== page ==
The long winter campaign for a new 200-bed emergency shelter has hit a brick wall. City Hall, to be exact.Despite the pleas and petitions of 70 diverse organizations, Toronto city council has dug in its heels and decided to keep hundreds of homeless men and women on the streets and grates and in the parks, ravines and alleyways of our city.
It's perhaps unnecessary to say it's been a long, cold and devastating winter for people who are homeless. So should they look forward to spring? Spring will provide no relief -- just the dreaded yearly shutdown of the faith-based Out Of The Cold programs that house their "guests" one night at a time in rotation. This means the loss of approximately 200 "mats" -- mats that the city's shelter division has the nerve to count as real shelter beds even though the city doesn't fund them and they don't meet city hostel standards.
During these frozen months, I learned of heroic acts by my street nurse colleagues as they tended yet another tuberculosis case, a shocking number of pneumonias and frostbite. I became more aware of the sense of wrong these nurses feel as they give their patients chemotherapy in the shelters or Out Of The Colds, or when during the Norwalk virus outbreak they provided intravenous rehydration. Most shocking is the normalization of hospital discharge of men and women with plastic locks (heparin locks) left in their veins for intravenous hookup and treatment while they are in the shelters.
You can imagine how heartened we were when our pleas for emergency shelter were heard by people we only dreamed might ever speak out. Actor Sarah Polley, Leafs honcho Ken Dryden and Royal Bank vice-president Charles Coffey wrote to the mayor along with 13 other prominent Canadians to say the situation for homeless people is grave and dangerous. We were truly surprised to learn the mayor ignored their request for a meeting.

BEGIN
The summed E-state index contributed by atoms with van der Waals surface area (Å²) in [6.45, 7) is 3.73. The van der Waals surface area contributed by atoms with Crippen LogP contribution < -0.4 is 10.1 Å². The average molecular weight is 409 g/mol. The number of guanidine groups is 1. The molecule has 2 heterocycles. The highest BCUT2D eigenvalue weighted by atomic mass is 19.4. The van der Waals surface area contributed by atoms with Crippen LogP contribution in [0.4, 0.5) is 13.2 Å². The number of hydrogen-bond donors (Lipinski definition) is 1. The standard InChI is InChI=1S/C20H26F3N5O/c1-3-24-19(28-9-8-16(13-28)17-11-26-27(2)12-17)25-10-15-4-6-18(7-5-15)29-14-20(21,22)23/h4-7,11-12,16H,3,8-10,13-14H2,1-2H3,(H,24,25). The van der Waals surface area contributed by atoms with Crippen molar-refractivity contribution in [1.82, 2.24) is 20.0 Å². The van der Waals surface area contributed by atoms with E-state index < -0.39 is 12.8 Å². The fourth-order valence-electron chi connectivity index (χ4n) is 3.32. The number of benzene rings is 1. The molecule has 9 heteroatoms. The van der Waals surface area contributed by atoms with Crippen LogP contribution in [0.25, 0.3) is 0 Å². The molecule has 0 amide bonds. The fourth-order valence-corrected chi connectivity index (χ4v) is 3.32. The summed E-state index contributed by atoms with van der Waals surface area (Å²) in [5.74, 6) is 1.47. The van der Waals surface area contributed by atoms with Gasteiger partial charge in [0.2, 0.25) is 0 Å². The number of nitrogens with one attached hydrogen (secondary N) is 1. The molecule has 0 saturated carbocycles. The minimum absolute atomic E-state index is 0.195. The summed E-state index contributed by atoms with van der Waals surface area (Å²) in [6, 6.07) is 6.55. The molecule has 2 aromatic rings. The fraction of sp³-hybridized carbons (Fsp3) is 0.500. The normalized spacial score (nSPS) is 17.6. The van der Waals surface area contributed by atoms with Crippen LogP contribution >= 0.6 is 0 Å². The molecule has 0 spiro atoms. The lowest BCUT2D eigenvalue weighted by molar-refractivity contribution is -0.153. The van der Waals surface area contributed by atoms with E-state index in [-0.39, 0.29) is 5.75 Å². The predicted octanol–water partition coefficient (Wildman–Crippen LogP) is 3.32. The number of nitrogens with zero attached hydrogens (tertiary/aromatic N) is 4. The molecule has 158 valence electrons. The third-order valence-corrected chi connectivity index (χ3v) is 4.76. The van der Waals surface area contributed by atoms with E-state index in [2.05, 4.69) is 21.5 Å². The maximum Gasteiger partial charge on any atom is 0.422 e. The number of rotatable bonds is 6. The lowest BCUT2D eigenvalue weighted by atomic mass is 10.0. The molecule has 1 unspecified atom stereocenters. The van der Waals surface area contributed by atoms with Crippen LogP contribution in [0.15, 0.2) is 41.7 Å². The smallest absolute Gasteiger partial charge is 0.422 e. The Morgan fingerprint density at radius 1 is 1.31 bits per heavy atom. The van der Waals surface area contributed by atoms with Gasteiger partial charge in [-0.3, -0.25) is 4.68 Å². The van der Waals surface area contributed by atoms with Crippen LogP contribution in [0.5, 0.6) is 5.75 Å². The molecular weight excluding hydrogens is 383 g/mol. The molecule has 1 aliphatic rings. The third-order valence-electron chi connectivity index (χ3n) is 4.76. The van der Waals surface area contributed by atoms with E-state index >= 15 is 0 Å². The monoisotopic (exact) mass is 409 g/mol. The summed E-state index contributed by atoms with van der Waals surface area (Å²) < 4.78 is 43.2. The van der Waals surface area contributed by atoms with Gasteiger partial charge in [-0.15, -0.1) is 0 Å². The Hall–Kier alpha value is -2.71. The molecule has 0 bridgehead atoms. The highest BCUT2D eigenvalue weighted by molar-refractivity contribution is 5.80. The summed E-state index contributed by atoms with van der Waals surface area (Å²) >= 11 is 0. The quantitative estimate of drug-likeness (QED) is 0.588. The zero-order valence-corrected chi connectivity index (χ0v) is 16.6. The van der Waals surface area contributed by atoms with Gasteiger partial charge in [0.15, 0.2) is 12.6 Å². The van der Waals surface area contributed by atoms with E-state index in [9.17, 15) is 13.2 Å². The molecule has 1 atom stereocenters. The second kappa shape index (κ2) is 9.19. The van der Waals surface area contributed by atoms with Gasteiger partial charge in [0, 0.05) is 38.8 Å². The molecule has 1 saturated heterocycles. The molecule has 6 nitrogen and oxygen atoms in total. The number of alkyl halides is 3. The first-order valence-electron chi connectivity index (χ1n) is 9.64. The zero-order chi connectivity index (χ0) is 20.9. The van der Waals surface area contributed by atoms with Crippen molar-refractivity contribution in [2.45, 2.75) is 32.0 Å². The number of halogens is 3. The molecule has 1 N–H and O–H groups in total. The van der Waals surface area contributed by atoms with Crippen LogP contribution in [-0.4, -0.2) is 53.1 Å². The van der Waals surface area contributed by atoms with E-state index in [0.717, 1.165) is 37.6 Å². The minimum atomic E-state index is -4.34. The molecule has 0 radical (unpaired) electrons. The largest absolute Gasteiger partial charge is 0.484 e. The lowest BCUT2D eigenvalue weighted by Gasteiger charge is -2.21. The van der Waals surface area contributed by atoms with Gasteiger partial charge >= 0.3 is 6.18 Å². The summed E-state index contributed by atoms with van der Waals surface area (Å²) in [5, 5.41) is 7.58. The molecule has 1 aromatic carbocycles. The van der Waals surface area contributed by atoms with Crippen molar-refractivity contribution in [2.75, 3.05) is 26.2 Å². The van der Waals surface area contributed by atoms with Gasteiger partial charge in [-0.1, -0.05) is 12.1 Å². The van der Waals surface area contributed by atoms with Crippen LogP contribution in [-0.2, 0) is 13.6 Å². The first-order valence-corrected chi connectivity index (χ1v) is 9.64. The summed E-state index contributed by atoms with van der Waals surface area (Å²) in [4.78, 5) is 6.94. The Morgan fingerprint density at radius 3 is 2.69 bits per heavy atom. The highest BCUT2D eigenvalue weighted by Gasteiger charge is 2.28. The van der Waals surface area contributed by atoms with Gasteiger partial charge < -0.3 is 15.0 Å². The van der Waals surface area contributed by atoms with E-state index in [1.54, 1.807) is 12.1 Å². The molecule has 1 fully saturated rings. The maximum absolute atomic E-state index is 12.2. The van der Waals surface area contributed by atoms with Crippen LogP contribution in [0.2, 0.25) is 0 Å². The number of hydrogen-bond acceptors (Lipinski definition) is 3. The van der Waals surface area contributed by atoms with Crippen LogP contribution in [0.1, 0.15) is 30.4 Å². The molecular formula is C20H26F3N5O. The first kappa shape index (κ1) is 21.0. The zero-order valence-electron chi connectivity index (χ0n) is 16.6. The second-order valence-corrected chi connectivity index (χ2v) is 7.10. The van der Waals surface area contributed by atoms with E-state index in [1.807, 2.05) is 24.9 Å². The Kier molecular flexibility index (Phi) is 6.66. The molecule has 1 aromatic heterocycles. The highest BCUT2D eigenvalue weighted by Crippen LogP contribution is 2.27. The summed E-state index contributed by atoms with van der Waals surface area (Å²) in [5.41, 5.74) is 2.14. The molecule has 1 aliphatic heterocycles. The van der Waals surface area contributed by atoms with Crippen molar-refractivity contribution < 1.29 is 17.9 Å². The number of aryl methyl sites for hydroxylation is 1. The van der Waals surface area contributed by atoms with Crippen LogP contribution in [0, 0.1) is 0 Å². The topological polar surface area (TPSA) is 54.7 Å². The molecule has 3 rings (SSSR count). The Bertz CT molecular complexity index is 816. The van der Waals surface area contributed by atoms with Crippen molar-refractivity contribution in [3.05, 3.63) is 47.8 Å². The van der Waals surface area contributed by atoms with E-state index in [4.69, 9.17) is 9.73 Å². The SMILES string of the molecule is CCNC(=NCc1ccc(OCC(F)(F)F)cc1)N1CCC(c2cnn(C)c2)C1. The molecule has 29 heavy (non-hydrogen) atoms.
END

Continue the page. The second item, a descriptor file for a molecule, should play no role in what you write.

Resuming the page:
The city's one meagre gesture -- the opening of Metro Hall's rotunda as a short-term warming centre -- fell almost cruelly short. Bright lights left on 24 hours a day; operating hours per day quickly reduced from 24 to night hours only; the Red Cross barred from providing hot food; no mats or places to lie down, rest or nap.
Perhaps most telling, when a local relief agency delivered six brand new cots to the warming centre, they were quietly and quickly packed up by city staff after the TV cameras left, not to be seen again.
A new shelter bylaw that has circulated from committee to committee to the mayor's office for close to two years not only incorporates additional restrictions to prevent shelters being opened anywhere except on arterial roads, but also bans them entirely in downtown wards 27 and 28 (the area from University to the Don Valley and from Bloor to the waterfront), where there will be a moratorium.
Persistent police ticketing (especially in those two wards) of homeless people forced to live outdoors continues. One man I know got $1,000 worth of tickets in one day. City-funded In From The Cold van programs are actually prohibited from providing sleeping bags to homeless people.
City hostel services have also refused a formal request to allow a non-partisan medical inspection team including hospital- and community-based physicians, nurses and refugee workers to inspect the shelter system for health hazards.
Leaving city council's recent meeting, I wonder at the lightning speed with which council has just approved a new high-rise on Queen West, ironically named the Sun Life Building. It occurs to me that the only insurance homeless people need is a 200-bed shelter.
When I get off at my streetcar stop, the Ontario government bus shelter ad reads, "There is help available for the homeless. A warm bed, a kind voice, a helping hand." Black magic-marker graffiti over the ad screams, "Kill the homeless." A day later, a well-known native homeless man is found dead at Broadview and Gerrard. He died of hypothermia.
Cathy Crowe is a street nurse and a member of the Toronto Disaster Relief Committee.